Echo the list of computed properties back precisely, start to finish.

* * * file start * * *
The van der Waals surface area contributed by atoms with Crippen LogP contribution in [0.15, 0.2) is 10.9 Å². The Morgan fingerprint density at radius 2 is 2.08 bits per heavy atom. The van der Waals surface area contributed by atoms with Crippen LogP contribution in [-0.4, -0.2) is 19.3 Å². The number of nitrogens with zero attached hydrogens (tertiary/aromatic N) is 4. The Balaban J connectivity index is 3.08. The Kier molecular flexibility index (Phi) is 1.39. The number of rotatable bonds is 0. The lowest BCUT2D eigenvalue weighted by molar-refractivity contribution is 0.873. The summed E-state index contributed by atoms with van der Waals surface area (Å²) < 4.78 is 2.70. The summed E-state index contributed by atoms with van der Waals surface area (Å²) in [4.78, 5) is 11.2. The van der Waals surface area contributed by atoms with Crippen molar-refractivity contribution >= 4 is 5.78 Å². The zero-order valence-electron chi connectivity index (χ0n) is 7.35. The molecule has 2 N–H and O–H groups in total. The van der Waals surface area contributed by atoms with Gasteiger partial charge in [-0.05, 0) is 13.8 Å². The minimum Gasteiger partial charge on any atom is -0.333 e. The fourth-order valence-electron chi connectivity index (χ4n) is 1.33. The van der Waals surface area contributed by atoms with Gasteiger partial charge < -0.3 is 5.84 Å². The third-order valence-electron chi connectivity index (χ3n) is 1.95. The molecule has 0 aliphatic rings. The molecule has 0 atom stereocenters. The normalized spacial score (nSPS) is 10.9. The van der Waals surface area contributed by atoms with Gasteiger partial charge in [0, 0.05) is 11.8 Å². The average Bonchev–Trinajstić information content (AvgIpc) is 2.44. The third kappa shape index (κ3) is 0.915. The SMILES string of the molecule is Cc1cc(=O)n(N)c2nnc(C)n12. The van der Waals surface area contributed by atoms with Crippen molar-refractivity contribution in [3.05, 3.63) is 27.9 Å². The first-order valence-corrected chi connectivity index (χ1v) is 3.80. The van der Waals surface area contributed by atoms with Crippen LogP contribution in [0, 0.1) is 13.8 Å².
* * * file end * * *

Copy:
The van der Waals surface area contributed by atoms with Crippen LogP contribution in [0.15, 0.2) is 10.9 Å². The Morgan fingerprint density at radius 2 is 2.08 bits per heavy atom. The van der Waals surface area contributed by atoms with Crippen LogP contribution in [-0.4, -0.2) is 19.3 Å². The number of nitrogens with zero attached hydrogens (tertiary/aromatic N) is 4. The Balaban J connectivity index is 3.08. The Kier molecular flexibility index (Phi) is 1.39. The number of rotatable bonds is 0. The lowest BCUT2D eigenvalue weighted by molar-refractivity contribution is 0.873. The summed E-state index contributed by atoms with van der Waals surface area (Å²) < 4.78 is 2.70. The summed E-state index contributed by atoms with van der Waals surface area (Å²) in [4.78, 5) is 11.2. The van der Waals surface area contributed by atoms with Crippen molar-refractivity contribution >= 4 is 5.78 Å². The zero-order valence-electron chi connectivity index (χ0n) is 7.35. The molecule has 2 N–H and O–H groups in total. The van der Waals surface area contributed by atoms with Gasteiger partial charge in [-0.05, 0) is 13.8 Å². The minimum Gasteiger partial charge on any atom is -0.333 e. The fourth-order valence-electron chi connectivity index (χ4n) is 1.33. The van der Waals surface area contributed by atoms with Gasteiger partial charge < -0.3 is 5.84 Å². The third-order valence-electron chi connectivity index (χ3n) is 1.95. The molecule has 0 aliphatic rings. The molecule has 0 atom stereocenters. The normalized spacial score (nSPS) is 10.9. The van der Waals surface area contributed by atoms with Gasteiger partial charge in [0, 0.05) is 11.8 Å². The average Bonchev–Trinajstić information content (AvgIpc) is 2.44. The third kappa shape index (κ3) is 0.915. The SMILES string of the molecule is Cc1cc(=O)n(N)c2nnc(C)n12. The van der Waals surface area contributed by atoms with Crippen molar-refractivity contribution in [3.05, 3.63) is 27.9 Å². The first-order valence-corrected chi connectivity index (χ1v) is 3.80. The van der Waals surface area contributed by atoms with Crippen LogP contribution in [0, 0.1) is 13.8 Å².